UGA Institute of Gerontology launches center to bridge urban-rural gaps in Alzheimer’s care

Approximately 6 million people in the U.S. are living with Alzheimer’s and related dementias (ARD) or mild cognitive impairment, and that number is forecasted to reach 15 million by 2060.

In Georgia where the prevalence of Alzheimer’s is high, it’s estimated that 80% of adults who have reported experiencing some type of cognitive loss aren’t talking to their providers about it.

That’s a problem says Lisa Renzi-Hammond, a researcher and faculty member with UGA’s Institute of Gerontology who studies how brain function changes as we age.

“These patients who are not talking to their providers also tend to live in areas with lower access to specialized care,” she explained.

Specialists who are equipped to test cognitive functioning, diagnose ARDs and help families get set up with a care plan are mainly clustered around metro Atlanta and big cities. In some rural Georgia communities, there is no neurologist within a two-hour drive.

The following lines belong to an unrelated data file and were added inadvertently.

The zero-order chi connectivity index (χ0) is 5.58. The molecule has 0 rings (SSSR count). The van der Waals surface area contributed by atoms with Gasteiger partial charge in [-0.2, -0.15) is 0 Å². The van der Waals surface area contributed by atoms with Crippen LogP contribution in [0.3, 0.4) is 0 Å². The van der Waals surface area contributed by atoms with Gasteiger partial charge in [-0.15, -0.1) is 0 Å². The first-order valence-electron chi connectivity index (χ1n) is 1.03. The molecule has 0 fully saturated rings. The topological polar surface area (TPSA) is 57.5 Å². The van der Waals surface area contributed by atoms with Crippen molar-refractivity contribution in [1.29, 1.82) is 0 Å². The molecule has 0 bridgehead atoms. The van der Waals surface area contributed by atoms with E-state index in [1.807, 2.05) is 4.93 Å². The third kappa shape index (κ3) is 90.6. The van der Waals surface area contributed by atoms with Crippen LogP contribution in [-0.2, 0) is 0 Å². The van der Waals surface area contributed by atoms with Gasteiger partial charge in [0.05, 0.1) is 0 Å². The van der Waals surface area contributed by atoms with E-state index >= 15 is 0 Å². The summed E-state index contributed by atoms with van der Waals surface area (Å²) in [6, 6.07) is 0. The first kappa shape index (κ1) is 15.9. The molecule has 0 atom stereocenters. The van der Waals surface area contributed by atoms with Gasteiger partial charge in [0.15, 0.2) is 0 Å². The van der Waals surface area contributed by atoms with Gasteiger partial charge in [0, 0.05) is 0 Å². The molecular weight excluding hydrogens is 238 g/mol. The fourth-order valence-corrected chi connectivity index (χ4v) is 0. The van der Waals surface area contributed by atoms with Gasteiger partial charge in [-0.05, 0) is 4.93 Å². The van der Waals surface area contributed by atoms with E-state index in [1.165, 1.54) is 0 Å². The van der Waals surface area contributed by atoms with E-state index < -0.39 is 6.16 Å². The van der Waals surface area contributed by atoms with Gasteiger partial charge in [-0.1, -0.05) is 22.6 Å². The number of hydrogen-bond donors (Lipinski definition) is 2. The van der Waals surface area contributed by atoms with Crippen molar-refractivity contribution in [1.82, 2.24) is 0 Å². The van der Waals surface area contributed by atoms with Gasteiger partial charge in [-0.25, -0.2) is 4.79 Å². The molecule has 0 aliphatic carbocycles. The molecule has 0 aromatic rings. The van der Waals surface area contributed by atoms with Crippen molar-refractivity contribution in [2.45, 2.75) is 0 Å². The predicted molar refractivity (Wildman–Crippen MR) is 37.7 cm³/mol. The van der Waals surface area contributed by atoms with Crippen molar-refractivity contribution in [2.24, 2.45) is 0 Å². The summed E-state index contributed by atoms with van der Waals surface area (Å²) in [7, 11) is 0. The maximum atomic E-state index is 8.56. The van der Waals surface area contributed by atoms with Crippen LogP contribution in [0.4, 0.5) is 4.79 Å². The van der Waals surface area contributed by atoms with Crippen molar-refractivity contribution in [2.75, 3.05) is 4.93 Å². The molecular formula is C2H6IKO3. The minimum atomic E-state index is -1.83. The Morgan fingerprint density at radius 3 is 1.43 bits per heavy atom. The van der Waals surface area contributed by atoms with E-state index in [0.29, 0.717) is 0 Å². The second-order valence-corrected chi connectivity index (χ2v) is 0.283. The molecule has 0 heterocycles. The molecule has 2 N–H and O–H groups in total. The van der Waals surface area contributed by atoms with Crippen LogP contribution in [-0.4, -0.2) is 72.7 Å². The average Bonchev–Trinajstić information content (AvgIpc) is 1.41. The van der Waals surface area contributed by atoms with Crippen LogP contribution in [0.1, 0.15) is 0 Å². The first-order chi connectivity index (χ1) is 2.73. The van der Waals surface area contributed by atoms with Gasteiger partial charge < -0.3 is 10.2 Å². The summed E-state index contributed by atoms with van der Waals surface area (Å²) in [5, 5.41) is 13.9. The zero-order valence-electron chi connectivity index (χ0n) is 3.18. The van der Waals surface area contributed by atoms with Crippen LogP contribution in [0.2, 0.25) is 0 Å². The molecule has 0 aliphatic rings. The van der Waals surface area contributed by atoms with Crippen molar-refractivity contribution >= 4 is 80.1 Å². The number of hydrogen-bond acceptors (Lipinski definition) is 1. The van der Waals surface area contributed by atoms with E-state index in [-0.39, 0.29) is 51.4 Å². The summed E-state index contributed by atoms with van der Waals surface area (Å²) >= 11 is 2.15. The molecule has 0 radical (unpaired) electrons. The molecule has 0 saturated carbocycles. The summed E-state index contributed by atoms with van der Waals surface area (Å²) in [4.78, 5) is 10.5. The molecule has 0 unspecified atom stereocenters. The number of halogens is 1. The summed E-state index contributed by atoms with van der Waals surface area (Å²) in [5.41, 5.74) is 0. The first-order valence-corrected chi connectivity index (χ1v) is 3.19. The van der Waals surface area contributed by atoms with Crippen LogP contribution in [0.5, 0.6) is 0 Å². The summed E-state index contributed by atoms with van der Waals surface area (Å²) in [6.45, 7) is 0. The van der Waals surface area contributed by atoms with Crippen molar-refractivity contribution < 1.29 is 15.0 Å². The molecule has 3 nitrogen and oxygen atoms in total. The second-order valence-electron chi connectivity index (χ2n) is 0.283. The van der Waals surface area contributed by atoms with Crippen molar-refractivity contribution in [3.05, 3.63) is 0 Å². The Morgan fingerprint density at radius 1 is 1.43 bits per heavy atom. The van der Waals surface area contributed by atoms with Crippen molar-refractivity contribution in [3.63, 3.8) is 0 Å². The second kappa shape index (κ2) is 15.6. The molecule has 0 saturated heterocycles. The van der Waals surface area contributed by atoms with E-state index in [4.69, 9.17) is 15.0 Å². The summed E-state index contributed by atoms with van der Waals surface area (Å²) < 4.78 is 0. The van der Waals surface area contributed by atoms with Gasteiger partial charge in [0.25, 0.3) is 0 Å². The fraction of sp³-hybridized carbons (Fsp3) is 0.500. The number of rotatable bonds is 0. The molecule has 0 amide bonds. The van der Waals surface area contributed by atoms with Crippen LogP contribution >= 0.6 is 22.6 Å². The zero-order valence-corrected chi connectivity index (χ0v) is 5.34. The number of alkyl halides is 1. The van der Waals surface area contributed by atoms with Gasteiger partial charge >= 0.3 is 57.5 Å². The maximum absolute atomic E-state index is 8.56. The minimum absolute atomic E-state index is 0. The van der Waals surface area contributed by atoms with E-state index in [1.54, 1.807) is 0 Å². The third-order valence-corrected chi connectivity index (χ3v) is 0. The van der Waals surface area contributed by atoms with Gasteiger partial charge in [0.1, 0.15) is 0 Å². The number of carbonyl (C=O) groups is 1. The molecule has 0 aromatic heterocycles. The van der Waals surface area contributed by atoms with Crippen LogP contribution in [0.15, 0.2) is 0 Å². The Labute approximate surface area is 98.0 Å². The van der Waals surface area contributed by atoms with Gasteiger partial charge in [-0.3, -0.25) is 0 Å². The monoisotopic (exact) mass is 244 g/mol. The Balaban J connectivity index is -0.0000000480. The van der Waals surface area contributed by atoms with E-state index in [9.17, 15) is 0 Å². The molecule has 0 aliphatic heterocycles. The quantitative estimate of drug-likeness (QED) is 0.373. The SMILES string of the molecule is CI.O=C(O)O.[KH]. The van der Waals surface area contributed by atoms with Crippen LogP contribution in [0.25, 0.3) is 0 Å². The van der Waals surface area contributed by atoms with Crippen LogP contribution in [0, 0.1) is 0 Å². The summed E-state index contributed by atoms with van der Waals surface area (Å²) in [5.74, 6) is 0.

The IOG has an ambitious plan to close these gaps.

In 2019, the Institute launched the Cognitive Aging Research and Education (CARE) Center, a state-of-the-art center with the goal to connect rural communities with services that have historically only been available in urban areas.

The CARE Center will provide both in-person services and eventually telehealth services that include dementia screening, diagnosis, care planning, and community education.

“We have huge goals,” said Renzi-Hammond. “We envision a future where people in Georgia understand what dementias are, believe that getting a diagnosis is important, and no matter where they live, know that they can access care and support. Everyone has the right to diagnosis, care and support, no matter where they live.”

The CARE Center, say IOG faculty, will support the established Georgia Memory Net, created by the state in 2014 to address memory care access. Memory Assessment Clinics are currently being developed in Atlanta, Augusta, Macon, Columbus and Albany.

“We know we can’t do it without others who share this vision,” said Renzi-Hammond. “We encourage anyone interested in learning more, contributing financially or seeking services to reach out to us anytime.”

– Lauren Baggett

Posted on April 8, 2020.